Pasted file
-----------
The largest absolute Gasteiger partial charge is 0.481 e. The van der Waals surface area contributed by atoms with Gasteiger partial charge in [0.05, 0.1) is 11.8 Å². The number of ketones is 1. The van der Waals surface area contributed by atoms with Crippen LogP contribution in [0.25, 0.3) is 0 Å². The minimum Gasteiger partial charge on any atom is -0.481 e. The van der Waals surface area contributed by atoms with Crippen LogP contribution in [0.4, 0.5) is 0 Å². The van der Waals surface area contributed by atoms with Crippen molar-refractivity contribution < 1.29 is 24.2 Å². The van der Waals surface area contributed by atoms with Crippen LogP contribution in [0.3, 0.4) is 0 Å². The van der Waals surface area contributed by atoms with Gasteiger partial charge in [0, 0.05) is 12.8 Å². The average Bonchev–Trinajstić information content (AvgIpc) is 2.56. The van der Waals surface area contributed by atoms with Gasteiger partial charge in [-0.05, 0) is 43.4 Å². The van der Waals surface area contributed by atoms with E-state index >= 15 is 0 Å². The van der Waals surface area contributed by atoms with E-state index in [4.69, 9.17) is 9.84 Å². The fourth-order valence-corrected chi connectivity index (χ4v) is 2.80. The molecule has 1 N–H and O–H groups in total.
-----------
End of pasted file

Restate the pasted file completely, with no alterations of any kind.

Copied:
The largest absolute Gasteiger partial charge is 0.481 e. The van der Waals surface area contributed by atoms with Gasteiger partial charge in [0.05, 0.1) is 11.8 Å². The number of ketones is 1. The van der Waals surface area contributed by atoms with Crippen LogP contribution in [0.25, 0.3) is 0 Å². The minimum Gasteiger partial charge on any atom is -0.481 e. The van der Waals surface area contributed by atoms with Crippen LogP contribution in [0.4, 0.5) is 0 Å². The van der Waals surface area contributed by atoms with Crippen molar-refractivity contribution < 1.29 is 24.2 Å². The van der Waals surface area contributed by atoms with Crippen LogP contribution in [0.3, 0.4) is 0 Å². The van der Waals surface area contributed by atoms with Gasteiger partial charge in [0, 0.05) is 12.8 Å². The average Bonchev–Trinajstić information content (AvgIpc) is 2.56. The van der Waals surface area contributed by atoms with Gasteiger partial charge in [-0.05, 0) is 43.4 Å². The van der Waals surface area contributed by atoms with E-state index >= 15 is 0 Å². The van der Waals surface area contributed by atoms with E-state index in [4.69, 9.17) is 9.84 Å². The fourth-order valence-corrected chi connectivity index (χ4v) is 2.80. The molecule has 1 N–H and O–H groups in total.